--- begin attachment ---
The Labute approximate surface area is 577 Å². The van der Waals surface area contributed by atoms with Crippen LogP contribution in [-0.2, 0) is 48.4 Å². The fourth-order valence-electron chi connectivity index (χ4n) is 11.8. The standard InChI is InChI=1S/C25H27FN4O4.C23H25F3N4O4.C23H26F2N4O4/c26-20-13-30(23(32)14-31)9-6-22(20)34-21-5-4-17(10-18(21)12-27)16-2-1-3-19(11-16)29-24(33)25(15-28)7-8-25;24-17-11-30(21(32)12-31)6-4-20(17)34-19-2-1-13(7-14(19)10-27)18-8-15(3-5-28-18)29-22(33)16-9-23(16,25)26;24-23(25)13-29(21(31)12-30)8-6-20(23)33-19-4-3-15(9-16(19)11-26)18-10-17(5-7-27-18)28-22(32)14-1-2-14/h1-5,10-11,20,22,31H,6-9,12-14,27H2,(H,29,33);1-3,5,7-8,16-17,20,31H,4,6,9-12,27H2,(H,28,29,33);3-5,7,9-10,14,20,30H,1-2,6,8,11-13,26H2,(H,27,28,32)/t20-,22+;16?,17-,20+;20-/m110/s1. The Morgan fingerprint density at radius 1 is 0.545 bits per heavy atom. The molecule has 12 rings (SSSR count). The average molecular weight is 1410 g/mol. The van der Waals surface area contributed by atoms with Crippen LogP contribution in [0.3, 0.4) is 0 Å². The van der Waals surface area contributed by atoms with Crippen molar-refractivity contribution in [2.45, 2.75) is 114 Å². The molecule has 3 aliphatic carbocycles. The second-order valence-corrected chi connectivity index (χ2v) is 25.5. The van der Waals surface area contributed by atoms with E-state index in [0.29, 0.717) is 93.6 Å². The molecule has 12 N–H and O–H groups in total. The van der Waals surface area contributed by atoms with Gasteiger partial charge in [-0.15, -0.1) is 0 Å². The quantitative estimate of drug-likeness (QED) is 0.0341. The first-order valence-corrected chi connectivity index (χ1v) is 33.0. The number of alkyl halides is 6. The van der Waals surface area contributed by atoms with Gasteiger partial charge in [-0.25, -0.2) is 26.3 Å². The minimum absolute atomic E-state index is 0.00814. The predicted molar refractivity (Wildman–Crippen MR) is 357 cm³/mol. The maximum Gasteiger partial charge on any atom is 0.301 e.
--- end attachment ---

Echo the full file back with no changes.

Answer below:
The Labute approximate surface area is 577 Å². The van der Waals surface area contributed by atoms with Crippen LogP contribution in [-0.2, 0) is 48.4 Å². The fourth-order valence-electron chi connectivity index (χ4n) is 11.8. The standard InChI is InChI=1S/C25H27FN4O4.C23H25F3N4O4.C23H26F2N4O4/c26-20-13-30(23(32)14-31)9-6-22(20)34-21-5-4-17(10-18(21)12-27)16-2-1-3-19(11-16)29-24(33)25(15-28)7-8-25;24-17-11-30(21(32)12-31)6-4-20(17)34-19-2-1-13(7-14(19)10-27)18-8-15(3-5-28-18)29-22(33)16-9-23(16,25)26;24-23(25)13-29(21(31)12-30)8-6-20(23)33-19-4-3-15(9-16(19)11-26)18-10-17(5-7-27-18)28-22(32)14-1-2-14/h1-5,10-11,20,22,31H,6-9,12-14,27H2,(H,29,33);1-3,5,7-8,16-17,20,31H,4,6,9-12,27H2,(H,28,29,33);3-5,7,9-10,14,20,30H,1-2,6,8,11-13,26H2,(H,27,28,32)/t20-,22+;16?,17-,20+;20-/m110/s1. The Morgan fingerprint density at radius 1 is 0.545 bits per heavy atom. The molecule has 12 rings (SSSR count). The average molecular weight is 1410 g/mol. The van der Waals surface area contributed by atoms with Crippen LogP contribution in [0.3, 0.4) is 0 Å². The van der Waals surface area contributed by atoms with Crippen molar-refractivity contribution in [2.45, 2.75) is 114 Å². The molecule has 3 aliphatic carbocycles. The second-order valence-corrected chi connectivity index (χ2v) is 25.5. The van der Waals surface area contributed by atoms with E-state index in [0.29, 0.717) is 93.6 Å². The molecule has 12 N–H and O–H groups in total. The van der Waals surface area contributed by atoms with Gasteiger partial charge in [-0.15, -0.1) is 0 Å². The quantitative estimate of drug-likeness (QED) is 0.0341. The first-order valence-corrected chi connectivity index (χ1v) is 33.0. The number of alkyl halides is 6. The van der Waals surface area contributed by atoms with Gasteiger partial charge in [-0.25, -0.2) is 26.3 Å². The minimum absolute atomic E-state index is 0.00814. The predicted molar refractivity (Wildman–Crippen MR) is 357 cm³/mol. The maximum Gasteiger partial charge on any atom is 0.301 e.